A lot of employers have a clause in their contracts stating that they can drug test their employees without notice. It is particularly common to see this enforced in workplaces where people need to drive or operate other heavy machinery. However, all business, including regular offices, are able to use these tools. Generally speaking, urine tests are used to detect drugs. Through this test, a stick is dipped in urine, which changes color depending on the drugs that are present. Strangely enough, although there are many employers who use this process, only very few actually look at the pros and cons of doing this. As such, it may be interesting to review what the advantages and disadvantages actually are.
Naturally, the main goal and advantage of these tests is to ensure employees do not attend work under the influence. Employers also hope that it perhaps stops people from doing drugs altogether. Due to the fact that the tests are taking randomly, employees will generally feel less inclined to take any drugs, as they may get caught. Additionally, because the tests are easy to do, they don’t cause any real downtime in work. Hence, the financial implications of doing the tests are negligible as well. The biggest advantage, however, is that it should make the workplace a safer place to be overall.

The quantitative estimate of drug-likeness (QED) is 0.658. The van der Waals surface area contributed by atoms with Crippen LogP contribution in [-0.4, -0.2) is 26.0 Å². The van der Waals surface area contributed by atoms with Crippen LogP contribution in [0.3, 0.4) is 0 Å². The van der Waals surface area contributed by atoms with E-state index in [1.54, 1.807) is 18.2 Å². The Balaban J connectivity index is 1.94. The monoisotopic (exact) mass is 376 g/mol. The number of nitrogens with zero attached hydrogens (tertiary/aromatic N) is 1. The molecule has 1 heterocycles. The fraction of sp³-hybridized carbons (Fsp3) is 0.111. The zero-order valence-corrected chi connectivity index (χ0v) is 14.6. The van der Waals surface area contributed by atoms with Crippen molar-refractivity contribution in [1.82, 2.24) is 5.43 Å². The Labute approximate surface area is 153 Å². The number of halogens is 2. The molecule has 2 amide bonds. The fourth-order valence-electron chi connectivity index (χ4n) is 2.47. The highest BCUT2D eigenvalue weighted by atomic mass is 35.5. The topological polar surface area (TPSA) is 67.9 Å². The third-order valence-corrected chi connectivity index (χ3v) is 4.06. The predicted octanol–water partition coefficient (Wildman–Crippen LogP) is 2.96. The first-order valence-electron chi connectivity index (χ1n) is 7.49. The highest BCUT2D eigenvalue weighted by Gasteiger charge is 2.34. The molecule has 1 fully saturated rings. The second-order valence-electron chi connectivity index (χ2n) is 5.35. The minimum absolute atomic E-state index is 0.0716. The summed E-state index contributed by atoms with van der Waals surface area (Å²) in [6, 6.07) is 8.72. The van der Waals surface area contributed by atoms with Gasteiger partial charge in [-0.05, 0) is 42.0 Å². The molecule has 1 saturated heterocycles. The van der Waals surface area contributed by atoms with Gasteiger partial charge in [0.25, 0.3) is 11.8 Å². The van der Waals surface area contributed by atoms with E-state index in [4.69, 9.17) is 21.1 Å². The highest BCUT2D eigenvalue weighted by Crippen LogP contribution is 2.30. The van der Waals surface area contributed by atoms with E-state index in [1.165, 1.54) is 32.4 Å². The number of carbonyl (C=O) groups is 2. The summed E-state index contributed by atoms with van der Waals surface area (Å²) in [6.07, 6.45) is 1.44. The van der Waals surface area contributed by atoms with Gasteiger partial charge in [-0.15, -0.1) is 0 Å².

On the other hand, the tests come with many disadvantages too. Firstly, there is the test itself. Because the body breaks up chemicals, urine tests can only detect them for about 24 hours. Almost all recreational users are aware of this, which is why they usually take substances on Friday so that they cannot be detected come Monday. There are tests that can be done instead, but only the DNA test is really any better, and these are incredibly expensive. It must also be said that employee engagement is reduced significantly if employers ask for drug tests to be taken. It often makes workers feel as if they are not trustworthy and as if they are always a suspect. When considering the vast majority of employees will indeed be clean of substances, this is an understandable reaction. In these cases, employees will feel like trust is not mutual, which means they stop trusting as well. Does this mean there is no point to doing drug tests? It is in fact a personal decision to weigh up the pros and cons. This is why employers should always run a consultation with employees in terms of whether or not to introduce drug tests. This will at least make sure that employees do not feel judged and that they remain engaged.